It all sounds like a cliche: on the one side, the poor but honest workers’ team who have to count their pennies and shower in the open air, and call their club “Linda” after the nice girl who has become their mascot; on the other, the stinking rich club “International”, who can buy the top players, have an indoor pool and rows of massage tables, and hire a “femme fatale” to do their dirty work when money can’t buy what they want.
The Eleven Devils was made in Berlin in the summer of 1927, in the last throes of the silent movie era. But it strikes one today as a prophetic film. One of its early captions is "Football, the sport of the century ". We are shown a ball bathed in light like some sacred relic, and observe how, even in those early days, fans on the terraces wouldn’t shy away from using their fists.
Finally, after the odd kickabout and plenty of commercial and erotic intrigue, we come to the showdown, the match that decides which team fields the better men. The film’s structure is like a long overture followed by a rip-roaring finale. Even in those days Zoltán Korda knew that, for credibility’s sake, he could only show the match in fragments. The credits reveal that the two teams filmed in long shot were made up of the best players from the top German clubs. But as none of them are identifiable on screen, the shots and close-ups of the main characters could be woven seamlessly into the whole. As the game proceeds, the cuts happen more and more quickly until the fictitious match develops a momentum of its own. Korda proves himself here – only three years after Murnau’s groundbreaking The Last Laugh – to be a model pupil in the use of the “unchained camera”, and anticipates with breathtaking virtuosity today’s rapid tracking shots along the touchline. Such camerawork in a silent movie must literally have taken the spectators’ breath away. At the end the film offers a hymn to the “unifying idea of sport”. But the subtext, the secret doubts and questions that partly undermine that conclusion, are unmistakable. —Hans-Günther Pflaum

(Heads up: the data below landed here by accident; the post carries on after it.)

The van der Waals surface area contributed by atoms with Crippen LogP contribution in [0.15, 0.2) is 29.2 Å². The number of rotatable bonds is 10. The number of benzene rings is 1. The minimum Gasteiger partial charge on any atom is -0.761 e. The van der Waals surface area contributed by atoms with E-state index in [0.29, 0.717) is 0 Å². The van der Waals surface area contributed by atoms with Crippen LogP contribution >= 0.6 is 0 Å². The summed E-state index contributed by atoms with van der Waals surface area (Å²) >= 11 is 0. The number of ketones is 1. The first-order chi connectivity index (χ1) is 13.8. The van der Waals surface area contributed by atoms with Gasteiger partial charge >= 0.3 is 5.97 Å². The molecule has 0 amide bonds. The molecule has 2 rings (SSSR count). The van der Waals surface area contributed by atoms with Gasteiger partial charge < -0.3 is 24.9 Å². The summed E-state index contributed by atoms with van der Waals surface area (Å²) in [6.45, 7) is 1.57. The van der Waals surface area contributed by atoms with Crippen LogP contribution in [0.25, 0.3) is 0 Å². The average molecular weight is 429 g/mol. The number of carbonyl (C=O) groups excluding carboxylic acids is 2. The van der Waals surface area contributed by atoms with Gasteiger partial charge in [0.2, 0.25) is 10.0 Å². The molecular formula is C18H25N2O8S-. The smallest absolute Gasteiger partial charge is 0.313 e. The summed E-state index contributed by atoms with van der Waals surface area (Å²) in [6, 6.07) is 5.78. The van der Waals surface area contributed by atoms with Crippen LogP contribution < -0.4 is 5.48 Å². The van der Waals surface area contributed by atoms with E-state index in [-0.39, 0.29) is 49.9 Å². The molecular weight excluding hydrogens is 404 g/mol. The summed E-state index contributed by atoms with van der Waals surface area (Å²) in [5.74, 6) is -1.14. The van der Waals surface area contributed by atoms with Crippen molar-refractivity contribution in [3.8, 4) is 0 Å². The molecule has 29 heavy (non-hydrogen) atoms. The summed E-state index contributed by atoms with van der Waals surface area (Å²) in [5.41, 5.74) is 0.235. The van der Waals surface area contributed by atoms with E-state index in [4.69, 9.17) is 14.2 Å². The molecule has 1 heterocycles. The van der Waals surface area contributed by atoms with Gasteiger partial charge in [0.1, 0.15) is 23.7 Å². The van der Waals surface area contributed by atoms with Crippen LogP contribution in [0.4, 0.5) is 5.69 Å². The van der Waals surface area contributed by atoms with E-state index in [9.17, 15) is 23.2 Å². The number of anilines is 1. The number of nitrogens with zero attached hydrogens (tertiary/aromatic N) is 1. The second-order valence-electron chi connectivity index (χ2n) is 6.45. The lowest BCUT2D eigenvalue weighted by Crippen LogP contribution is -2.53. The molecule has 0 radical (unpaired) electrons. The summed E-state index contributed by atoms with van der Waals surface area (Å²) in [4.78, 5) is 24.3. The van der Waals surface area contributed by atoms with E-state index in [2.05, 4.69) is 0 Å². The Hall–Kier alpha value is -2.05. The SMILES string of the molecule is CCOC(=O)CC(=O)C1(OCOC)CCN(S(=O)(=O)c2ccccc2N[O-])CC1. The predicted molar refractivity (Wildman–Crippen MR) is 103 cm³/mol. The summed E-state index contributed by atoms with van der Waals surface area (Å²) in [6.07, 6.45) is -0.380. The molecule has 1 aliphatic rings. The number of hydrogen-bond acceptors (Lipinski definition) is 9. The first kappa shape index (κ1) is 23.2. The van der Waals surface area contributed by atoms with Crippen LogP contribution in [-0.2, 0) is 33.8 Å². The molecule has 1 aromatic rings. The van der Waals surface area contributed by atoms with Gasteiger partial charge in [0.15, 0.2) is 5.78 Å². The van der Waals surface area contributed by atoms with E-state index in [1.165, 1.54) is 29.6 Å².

The brother of producer/director Alexander Korda, Zoltan Korda achieved recognition in his own right as a director of action films, first in England and later in Hollywood. He was the second of three sons, born Zoltan Kellner in 1895 in Túrkeve, which was then part of the Austro-Hungarian Empire. The death of their father threw the Kellner family into personal and financial chaos, and Zoltan and his younger brother, Vincent (later a top art director), along with their mother, were forced to live in the home of their paternal grandfather, a cruel and ignorant man whose influence prevented either boy from realizing anything like his potential for years after. Meanwhile, older sibling Sandor Kellner, taking a new, less ethnic last name, established himself as a writer and journalist, and finally a filmmaker as Alexander Korda.
Zoltan served in the cavalry during the First World War, experience that he put to good use as a filmmaker in the decades that followed. He followed Alexander… read more